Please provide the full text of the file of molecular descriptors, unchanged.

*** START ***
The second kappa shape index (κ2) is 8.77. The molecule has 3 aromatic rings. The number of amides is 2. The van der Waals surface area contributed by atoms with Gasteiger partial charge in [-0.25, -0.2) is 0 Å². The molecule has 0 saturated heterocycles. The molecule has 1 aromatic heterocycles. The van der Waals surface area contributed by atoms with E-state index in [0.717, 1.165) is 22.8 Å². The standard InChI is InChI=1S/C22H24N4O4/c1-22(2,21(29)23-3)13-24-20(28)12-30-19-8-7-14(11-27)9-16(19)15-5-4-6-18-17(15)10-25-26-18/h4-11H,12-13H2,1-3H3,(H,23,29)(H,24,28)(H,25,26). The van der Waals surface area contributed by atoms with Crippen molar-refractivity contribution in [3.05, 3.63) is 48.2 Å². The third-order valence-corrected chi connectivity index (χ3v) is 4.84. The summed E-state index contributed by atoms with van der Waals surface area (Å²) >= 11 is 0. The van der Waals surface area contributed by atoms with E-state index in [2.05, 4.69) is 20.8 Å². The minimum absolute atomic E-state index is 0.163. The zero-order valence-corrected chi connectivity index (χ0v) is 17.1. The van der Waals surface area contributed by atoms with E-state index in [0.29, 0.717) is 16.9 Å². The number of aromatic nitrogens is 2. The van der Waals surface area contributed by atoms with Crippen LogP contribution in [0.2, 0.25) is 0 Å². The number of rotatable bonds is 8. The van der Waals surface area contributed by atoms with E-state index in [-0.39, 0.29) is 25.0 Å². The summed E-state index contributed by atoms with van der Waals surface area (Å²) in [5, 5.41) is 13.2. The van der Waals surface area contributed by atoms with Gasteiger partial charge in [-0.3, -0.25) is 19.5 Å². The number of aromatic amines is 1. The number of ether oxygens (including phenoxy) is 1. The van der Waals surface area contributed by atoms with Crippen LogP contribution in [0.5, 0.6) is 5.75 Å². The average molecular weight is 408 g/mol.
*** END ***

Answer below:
The second kappa shape index (κ2) is 8.77. The molecule has 3 aromatic rings. The number of amides is 2. The van der Waals surface area contributed by atoms with Gasteiger partial charge in [-0.25, -0.2) is 0 Å². The molecule has 0 saturated heterocycles. The molecule has 1 aromatic heterocycles. The van der Waals surface area contributed by atoms with E-state index in [0.717, 1.165) is 22.8 Å². The standard InChI is InChI=1S/C22H24N4O4/c1-22(2,21(29)23-3)13-24-20(28)12-30-19-8-7-14(11-27)9-16(19)15-5-4-6-18-17(15)10-25-26-18/h4-11H,12-13H2,1-3H3,(H,23,29)(H,24,28)(H,25,26). The van der Waals surface area contributed by atoms with Crippen molar-refractivity contribution in [3.05, 3.63) is 48.2 Å². The third-order valence-corrected chi connectivity index (χ3v) is 4.84. The summed E-state index contributed by atoms with van der Waals surface area (Å²) >= 11 is 0. The van der Waals surface area contributed by atoms with E-state index in [2.05, 4.69) is 20.8 Å². The minimum absolute atomic E-state index is 0.163. The zero-order valence-corrected chi connectivity index (χ0v) is 17.1. The van der Waals surface area contributed by atoms with E-state index in [0.29, 0.717) is 16.9 Å². The number of aromatic nitrogens is 2. The van der Waals surface area contributed by atoms with Crippen LogP contribution in [0.2, 0.25) is 0 Å². The number of rotatable bonds is 8. The van der Waals surface area contributed by atoms with E-state index in [-0.39, 0.29) is 25.0 Å². The summed E-state index contributed by atoms with van der Waals surface area (Å²) in [5, 5.41) is 13.2. The van der Waals surface area contributed by atoms with Gasteiger partial charge in [-0.3, -0.25) is 19.5 Å². The number of aromatic amines is 1. The number of ether oxygens (including phenoxy) is 1. The van der Waals surface area contributed by atoms with Crippen LogP contribution in [0.5, 0.6) is 5.75 Å². The average molecular weight is 408 g/mol.